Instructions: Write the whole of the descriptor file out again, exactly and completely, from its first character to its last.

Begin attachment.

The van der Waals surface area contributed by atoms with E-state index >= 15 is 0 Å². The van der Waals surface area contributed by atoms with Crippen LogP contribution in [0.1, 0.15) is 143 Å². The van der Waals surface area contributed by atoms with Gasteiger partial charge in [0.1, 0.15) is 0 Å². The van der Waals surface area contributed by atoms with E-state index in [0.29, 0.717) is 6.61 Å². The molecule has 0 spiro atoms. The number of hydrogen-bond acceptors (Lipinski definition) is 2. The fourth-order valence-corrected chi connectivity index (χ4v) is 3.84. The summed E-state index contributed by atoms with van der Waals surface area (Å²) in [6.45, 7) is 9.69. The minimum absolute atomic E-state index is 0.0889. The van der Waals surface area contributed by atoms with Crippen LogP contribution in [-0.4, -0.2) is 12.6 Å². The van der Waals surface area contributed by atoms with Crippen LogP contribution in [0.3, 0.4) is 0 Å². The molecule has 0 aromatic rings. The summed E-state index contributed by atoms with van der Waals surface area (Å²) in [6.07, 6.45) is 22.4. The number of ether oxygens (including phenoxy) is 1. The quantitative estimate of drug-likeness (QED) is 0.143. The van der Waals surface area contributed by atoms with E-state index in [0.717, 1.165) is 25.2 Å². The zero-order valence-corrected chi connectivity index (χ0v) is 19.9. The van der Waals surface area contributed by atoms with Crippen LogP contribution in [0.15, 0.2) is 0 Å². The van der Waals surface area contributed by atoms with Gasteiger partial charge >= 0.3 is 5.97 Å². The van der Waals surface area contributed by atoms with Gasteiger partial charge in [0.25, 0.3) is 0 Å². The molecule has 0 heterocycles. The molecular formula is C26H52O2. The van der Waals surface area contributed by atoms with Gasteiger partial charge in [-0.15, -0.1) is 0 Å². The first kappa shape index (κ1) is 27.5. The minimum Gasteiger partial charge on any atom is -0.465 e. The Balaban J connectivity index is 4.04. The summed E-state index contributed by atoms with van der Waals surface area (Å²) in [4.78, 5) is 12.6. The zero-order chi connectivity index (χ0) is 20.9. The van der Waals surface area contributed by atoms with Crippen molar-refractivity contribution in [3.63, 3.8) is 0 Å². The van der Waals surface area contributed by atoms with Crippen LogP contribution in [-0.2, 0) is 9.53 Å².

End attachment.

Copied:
The van der Waals surface area contributed by atoms with E-state index >= 15 is 0 Å². The van der Waals surface area contributed by atoms with Crippen LogP contribution in [0.1, 0.15) is 143 Å². The van der Waals surface area contributed by atoms with Gasteiger partial charge in [0.1, 0.15) is 0 Å². The van der Waals surface area contributed by atoms with E-state index in [0.29, 0.717) is 6.61 Å². The molecule has 0 spiro atoms. The number of hydrogen-bond acceptors (Lipinski definition) is 2. The fourth-order valence-corrected chi connectivity index (χ4v) is 3.84. The summed E-state index contributed by atoms with van der Waals surface area (Å²) in [6.45, 7) is 9.69. The minimum absolute atomic E-state index is 0.0889. The van der Waals surface area contributed by atoms with Crippen LogP contribution in [-0.4, -0.2) is 12.6 Å². The van der Waals surface area contributed by atoms with Crippen LogP contribution in [0.3, 0.4) is 0 Å². The molecule has 0 aromatic rings. The summed E-state index contributed by atoms with van der Waals surface area (Å²) in [6.07, 6.45) is 22.4. The number of ether oxygens (including phenoxy) is 1. The quantitative estimate of drug-likeness (QED) is 0.143. The van der Waals surface area contributed by atoms with E-state index in [0.717, 1.165) is 25.2 Å². The zero-order valence-corrected chi connectivity index (χ0v) is 19.9. The van der Waals surface area contributed by atoms with Crippen LogP contribution in [0.15, 0.2) is 0 Å². The van der Waals surface area contributed by atoms with Gasteiger partial charge >= 0.3 is 5.97 Å². The van der Waals surface area contributed by atoms with Gasteiger partial charge in [0.25, 0.3) is 0 Å². The molecule has 0 heterocycles. The molecular formula is C26H52O2. The van der Waals surface area contributed by atoms with Gasteiger partial charge in [-0.15, -0.1) is 0 Å². The first kappa shape index (κ1) is 27.5. The minimum Gasteiger partial charge on any atom is -0.465 e. The Balaban J connectivity index is 4.04. The summed E-state index contributed by atoms with van der Waals surface area (Å²) in [4.78, 5) is 12.6. The zero-order chi connectivity index (χ0) is 20.9. The van der Waals surface area contributed by atoms with Crippen molar-refractivity contribution in [3.63, 3.8) is 0 Å². The van der Waals surface area contributed by atoms with Crippen LogP contribution in [-0.2, 0) is 9.53 Å².